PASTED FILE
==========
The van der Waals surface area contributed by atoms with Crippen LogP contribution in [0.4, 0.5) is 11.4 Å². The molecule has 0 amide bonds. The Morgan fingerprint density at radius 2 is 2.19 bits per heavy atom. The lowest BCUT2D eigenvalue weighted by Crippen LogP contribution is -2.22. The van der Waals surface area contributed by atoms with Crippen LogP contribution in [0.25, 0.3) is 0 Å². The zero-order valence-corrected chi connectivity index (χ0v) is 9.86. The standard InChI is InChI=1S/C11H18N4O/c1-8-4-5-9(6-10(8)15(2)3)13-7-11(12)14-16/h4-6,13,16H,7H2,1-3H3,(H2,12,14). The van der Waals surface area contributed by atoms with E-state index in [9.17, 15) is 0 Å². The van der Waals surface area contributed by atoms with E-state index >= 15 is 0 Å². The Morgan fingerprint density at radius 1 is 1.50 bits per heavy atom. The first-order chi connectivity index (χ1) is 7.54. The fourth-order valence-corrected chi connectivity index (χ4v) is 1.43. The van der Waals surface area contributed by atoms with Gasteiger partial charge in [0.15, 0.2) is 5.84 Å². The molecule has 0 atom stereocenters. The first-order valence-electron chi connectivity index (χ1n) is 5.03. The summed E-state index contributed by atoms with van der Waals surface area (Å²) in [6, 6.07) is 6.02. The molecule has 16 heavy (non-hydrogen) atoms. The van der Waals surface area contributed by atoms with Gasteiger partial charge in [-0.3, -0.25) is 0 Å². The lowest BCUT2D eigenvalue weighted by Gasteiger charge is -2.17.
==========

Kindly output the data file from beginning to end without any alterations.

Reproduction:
The van der Waals surface area contributed by atoms with Crippen LogP contribution in [0.4, 0.5) is 11.4 Å². The molecule has 0 amide bonds. The Morgan fingerprint density at radius 2 is 2.19 bits per heavy atom. The lowest BCUT2D eigenvalue weighted by Crippen LogP contribution is -2.22. The van der Waals surface area contributed by atoms with Crippen LogP contribution in [0.25, 0.3) is 0 Å². The zero-order valence-corrected chi connectivity index (χ0v) is 9.86. The standard InChI is InChI=1S/C11H18N4O/c1-8-4-5-9(6-10(8)15(2)3)13-7-11(12)14-16/h4-6,13,16H,7H2,1-3H3,(H2,12,14). The van der Waals surface area contributed by atoms with E-state index in [9.17, 15) is 0 Å². The van der Waals surface area contributed by atoms with E-state index >= 15 is 0 Å². The Morgan fingerprint density at radius 1 is 1.50 bits per heavy atom. The first-order chi connectivity index (χ1) is 7.54. The fourth-order valence-corrected chi connectivity index (χ4v) is 1.43. The van der Waals surface area contributed by atoms with Gasteiger partial charge in [0.15, 0.2) is 5.84 Å². The molecule has 0 atom stereocenters. The first-order valence-electron chi connectivity index (χ1n) is 5.03. The summed E-state index contributed by atoms with van der Waals surface area (Å²) in [6, 6.07) is 6.02. The molecule has 16 heavy (non-hydrogen) atoms. The van der Waals surface area contributed by atoms with Gasteiger partial charge in [-0.3, -0.25) is 0 Å². The lowest BCUT2D eigenvalue weighted by Gasteiger charge is -2.17.